We study history to understand what happened to societies in the past and help know what will affect today’s day.. When studying history, you do not only study an event, you also study everything that had to do leading up to the event, as well as the society’s culture, religion, politics, and economics. In this essay, I will be analyzing the history of the death penalty.
The early days of the death penalty
The first established death penalty laws date as far back as the Eighteenth Century B.
C. in the Code of King Hammurabi of Babylon, which codified the death penalty for 25 different crimes. Those crimes could include adultery (cheating on a husband ) and helping slaves escape from owners. Surprisingly, murder was not one of the twenty-five crimes.
In the early times of colonialism, a colonist in Virginia could be executed for crimes as trivial as stealing grapes, killing chickens, or trading with the Indians.
But the first documented execution in the new colonies was for a far more serious offense. In the Jamestown colony of Virginia in 1608, Captain George Kendall was sentenced to be hanged for the capital offense of treason. Among other serious capital crimes in colonial times were murder, rape – and witchcraft. Then later the first state to limit crimes punishable with the death penalty was Pennsylvania. In 1682 the conference of Pennsylvania produced the Great Law or Body of Laws, which consisted of 61 chapters dictating the governance of Pennsylvania. It included the original Quaker criminal code which limited crimes punishable by death to premeditated murder and treason. Pennsylvania replaced the death penalty and bodily punishments with imprisonment in a House of Correction. At least one signer of the Declaration of Independence, Benjamin Rush, opposed the death penalty. In the fifth and eighth amendments, it clearly stated that it was allowed.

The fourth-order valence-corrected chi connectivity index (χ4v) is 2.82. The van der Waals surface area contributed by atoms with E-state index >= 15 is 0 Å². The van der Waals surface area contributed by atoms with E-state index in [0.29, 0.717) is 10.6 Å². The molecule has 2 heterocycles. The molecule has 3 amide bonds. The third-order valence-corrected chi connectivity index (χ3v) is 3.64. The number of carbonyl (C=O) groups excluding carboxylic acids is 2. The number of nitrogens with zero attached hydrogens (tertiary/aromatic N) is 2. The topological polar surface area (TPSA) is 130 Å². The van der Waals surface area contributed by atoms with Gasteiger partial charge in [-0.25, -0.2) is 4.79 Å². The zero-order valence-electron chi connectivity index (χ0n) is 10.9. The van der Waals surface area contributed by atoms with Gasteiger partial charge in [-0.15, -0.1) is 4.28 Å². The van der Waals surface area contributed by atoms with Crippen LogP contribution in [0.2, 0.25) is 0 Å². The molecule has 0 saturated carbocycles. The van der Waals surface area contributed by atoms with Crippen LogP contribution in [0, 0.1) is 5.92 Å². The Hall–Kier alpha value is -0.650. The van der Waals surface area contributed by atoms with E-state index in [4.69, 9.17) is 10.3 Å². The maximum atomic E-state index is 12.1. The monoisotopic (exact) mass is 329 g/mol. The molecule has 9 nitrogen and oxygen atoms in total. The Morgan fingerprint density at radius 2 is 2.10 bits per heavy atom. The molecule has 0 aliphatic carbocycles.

In summary, even if certain forms of punishment could be banned (such as crucifixions or beheadings) the basic principle of government executions remained permissible if individual states and the federal government wished to legislate for these as punishment.
Later days of the death penalty
Starting around 1833, public executions were attacked as cruel. Sometimes tens of thousands of eager viewers would show up to view hangings; local merchants would sell souvenirs and alcohol. Fighting and pushing would often break out as people jockeyed for the best view of the hanging or the corpse.
Violence and drunkenness often ruled towns far into the night after ‘justice had been served.’
Many states enacted laws providing private hangings, where the public was not allowed. Rhode Island (1833), Pennsylvania (1834), New York (1835), Massachusetts (1835), and New Jersey (1835) all abolished public hangings. By 1849, fifteen states were holding private hangings. This move was opposed by many death penalty abolitionists who thought public executions would eventually cause people to cry out against execution itself. For example, in 1835, Maine enacted what was in effect a moratorium on capital punishment after over ten thousand people who watched a hanging had to be restrained by police after they became unruly and began fighting.
In 1846, the state of Michigan abolished the death penalty for all crimes, except treason, and replaced the death penalty for all other serious crimes with life imprisonment. The law took effect the next year, making Michigan, for all intents and purposes, the first English-speaking jurisdiction in the world to abolish capital punishment and the first state to outlaw the death penalty for all crimes, including treason, was Rhode Island, in 1852; Wisconsin was the second state to do so a year later.
In the 1880s, inventor Thomas Edison started building electrical lighting systems in U.S. cities. Edison’s company demonstrated the power of electricity by electrocuting animals (killing them with electricity). These demonstrations led some people to reason that electrocution was a quick and painless form of execution and it started to be used soon after that. Electrical execution can also now be referred to as the ‘electric chair’.